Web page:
Hookworms have developed many adaptations that help them not only survive, but become more efficient parasites.

-The eggs of the hookworm have developed a thin shell that serves as protection. This shell allows them to not be harmed as they travel through and out of the digestive tract.
Hookworm egg- DPDx CDC

-The hookworm larva have an adaptation that allow them to located their host while living in the substrate. They have what are called amphids; these are large paired sensilla on each side of their mouth. These detect the host and allow the hookworms to find, attach, and penetrate the host, in this case, humans.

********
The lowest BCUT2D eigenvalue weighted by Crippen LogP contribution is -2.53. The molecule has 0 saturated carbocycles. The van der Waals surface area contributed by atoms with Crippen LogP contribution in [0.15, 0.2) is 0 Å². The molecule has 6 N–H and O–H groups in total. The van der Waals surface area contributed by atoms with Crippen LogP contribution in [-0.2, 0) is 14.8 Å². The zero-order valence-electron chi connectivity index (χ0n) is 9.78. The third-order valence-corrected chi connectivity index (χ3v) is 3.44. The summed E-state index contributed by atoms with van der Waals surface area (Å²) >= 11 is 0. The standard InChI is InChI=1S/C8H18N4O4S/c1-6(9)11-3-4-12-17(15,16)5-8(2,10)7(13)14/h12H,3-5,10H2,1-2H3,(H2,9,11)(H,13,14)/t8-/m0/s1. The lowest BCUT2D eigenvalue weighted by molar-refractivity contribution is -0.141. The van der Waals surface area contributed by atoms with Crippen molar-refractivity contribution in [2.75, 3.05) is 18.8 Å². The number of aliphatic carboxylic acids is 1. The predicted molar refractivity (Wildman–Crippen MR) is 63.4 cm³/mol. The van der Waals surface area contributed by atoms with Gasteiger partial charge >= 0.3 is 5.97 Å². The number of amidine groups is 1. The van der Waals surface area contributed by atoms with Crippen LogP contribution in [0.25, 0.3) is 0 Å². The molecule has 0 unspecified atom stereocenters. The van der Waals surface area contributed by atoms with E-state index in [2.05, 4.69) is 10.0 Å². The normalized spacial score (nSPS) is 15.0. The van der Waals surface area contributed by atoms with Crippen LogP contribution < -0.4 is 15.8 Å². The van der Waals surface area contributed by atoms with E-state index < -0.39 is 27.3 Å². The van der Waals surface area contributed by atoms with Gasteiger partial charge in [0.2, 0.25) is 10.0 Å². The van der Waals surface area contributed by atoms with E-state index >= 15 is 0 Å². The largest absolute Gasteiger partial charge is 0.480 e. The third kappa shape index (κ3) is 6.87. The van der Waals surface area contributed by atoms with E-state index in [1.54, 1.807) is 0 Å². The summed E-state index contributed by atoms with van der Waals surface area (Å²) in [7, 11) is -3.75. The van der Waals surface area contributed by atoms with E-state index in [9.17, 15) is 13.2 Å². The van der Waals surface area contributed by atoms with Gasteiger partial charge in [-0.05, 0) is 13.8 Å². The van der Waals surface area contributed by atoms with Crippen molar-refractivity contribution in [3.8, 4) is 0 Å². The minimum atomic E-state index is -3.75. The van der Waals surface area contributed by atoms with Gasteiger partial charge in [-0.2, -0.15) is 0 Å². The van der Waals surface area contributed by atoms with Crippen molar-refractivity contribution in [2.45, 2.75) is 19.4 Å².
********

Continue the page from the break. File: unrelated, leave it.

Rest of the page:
-The juvenile and adult forms also have adaptations to help them survive. They have developed two pairs of sharp teeth to allow them to attach to the intestines of the host and eat the intestinal mucus. These teeth also allow them to penetrate blood vessels so they can feast on the blood. Along with the thookworm mouth w/ teeth- Wikimedia Commonseeth, the hookworms have a natural anticoagulant secretion that keeps the blood from clotting and allows them to eat longer. Hookworms also possess a hydrostatic skeleton which allow them to more easily move through the substrate and the hosts circulatory and digestive system.